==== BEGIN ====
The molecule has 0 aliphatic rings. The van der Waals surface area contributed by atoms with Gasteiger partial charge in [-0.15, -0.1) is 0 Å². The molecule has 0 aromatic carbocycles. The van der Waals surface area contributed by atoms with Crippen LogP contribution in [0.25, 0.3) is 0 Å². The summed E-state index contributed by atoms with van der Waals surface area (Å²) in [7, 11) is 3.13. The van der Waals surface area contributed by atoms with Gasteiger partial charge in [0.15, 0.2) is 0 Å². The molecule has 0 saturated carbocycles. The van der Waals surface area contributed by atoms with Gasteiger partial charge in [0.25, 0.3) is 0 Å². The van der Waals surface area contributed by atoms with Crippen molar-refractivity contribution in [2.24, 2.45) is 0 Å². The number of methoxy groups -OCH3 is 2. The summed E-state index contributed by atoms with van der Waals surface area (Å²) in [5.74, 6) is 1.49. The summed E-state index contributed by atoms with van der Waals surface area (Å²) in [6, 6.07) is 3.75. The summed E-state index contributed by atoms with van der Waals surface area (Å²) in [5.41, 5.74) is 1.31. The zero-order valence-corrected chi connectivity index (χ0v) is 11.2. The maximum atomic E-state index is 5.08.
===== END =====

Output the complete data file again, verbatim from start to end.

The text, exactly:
The molecule has 0 aliphatic rings. The van der Waals surface area contributed by atoms with Gasteiger partial charge in [-0.15, -0.1) is 0 Å². The molecule has 0 aromatic carbocycles. The van der Waals surface area contributed by atoms with Crippen LogP contribution in [0.25, 0.3) is 0 Å². The summed E-state index contributed by atoms with van der Waals surface area (Å²) in [7, 11) is 3.13. The van der Waals surface area contributed by atoms with Gasteiger partial charge in [0.15, 0.2) is 0 Å². The molecule has 0 saturated carbocycles. The van der Waals surface area contributed by atoms with Gasteiger partial charge in [0.25, 0.3) is 0 Å². The van der Waals surface area contributed by atoms with Crippen molar-refractivity contribution in [2.24, 2.45) is 0 Å². The number of methoxy groups -OCH3 is 2. The summed E-state index contributed by atoms with van der Waals surface area (Å²) in [5.74, 6) is 1.49. The summed E-state index contributed by atoms with van der Waals surface area (Å²) in [6, 6.07) is 3.75. The summed E-state index contributed by atoms with van der Waals surface area (Å²) in [5.41, 5.74) is 1.31. The zero-order valence-corrected chi connectivity index (χ0v) is 11.2. The maximum atomic E-state index is 5.08.